Improving Cost and Schedule Performance on Municipal Pipeline Projects: Realizing the Benefits of the Construction Manager at Risk (CMAR) Alternative Project Delivery Method

by Mounir El Asmar, Ph.D., (A.M.ASCE), Faculty Member; Tempe, AZ,,
Samuel T. Ariaratnam, P.E., Ph.D., (F.ASCE), Professor, Construction Engineering Program Chair; Tempe, AZ,,
Tober Francom, P.ENG., Ph.D., (S.M.ASCE), Associate; Oakland, CA,,

Serial Information: Geo-Strata —Geo Institute of ASCE, 2016, Vol. 20, Issue 4, Pg. 50-56

Document Type: Feature article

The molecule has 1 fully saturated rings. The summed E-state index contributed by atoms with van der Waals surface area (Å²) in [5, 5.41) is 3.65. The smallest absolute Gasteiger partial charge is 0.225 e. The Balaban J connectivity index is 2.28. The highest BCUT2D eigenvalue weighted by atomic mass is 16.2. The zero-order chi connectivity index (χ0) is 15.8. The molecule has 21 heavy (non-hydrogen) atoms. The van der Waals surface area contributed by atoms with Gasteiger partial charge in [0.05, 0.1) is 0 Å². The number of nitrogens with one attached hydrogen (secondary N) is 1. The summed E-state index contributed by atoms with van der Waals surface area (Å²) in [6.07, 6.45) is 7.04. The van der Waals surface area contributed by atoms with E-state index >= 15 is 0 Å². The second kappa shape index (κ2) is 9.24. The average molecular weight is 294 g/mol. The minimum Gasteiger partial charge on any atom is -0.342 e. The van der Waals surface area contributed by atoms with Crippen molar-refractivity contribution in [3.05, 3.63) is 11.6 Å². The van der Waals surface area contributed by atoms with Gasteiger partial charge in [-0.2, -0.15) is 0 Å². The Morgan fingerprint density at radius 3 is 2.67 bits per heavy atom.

Abstract: The water and wastewater infrastructure in the United States is failing. In its 2013 Report Card on American Infrastructure, ASCE stated: "The water and wastewater infrastructure is in poor to fair condition and mostly below standard, with many elements approaching the end of their service life. A large portion of the system exhibits significant deterioration. Condition and capacity are of significant concern with a strong risk of failure." Failures in water and wastewater pipeline infrastructure can have many impacts on the public, including disruption in water delivery, impediments to emergency response, water pollution, and damage to roadways and other types of infrastructure. Significant reinvestment is needed to replace, rehabilitate, and expand the pipeline network. In fact, the U.S. Environmental Protection Agency (EPA) estimates that approximately $632.8 billion of investment is needed for water and wastewater systems, with $281.6 billion (46 percent) specifically allocated for pipeline investment by 2028.

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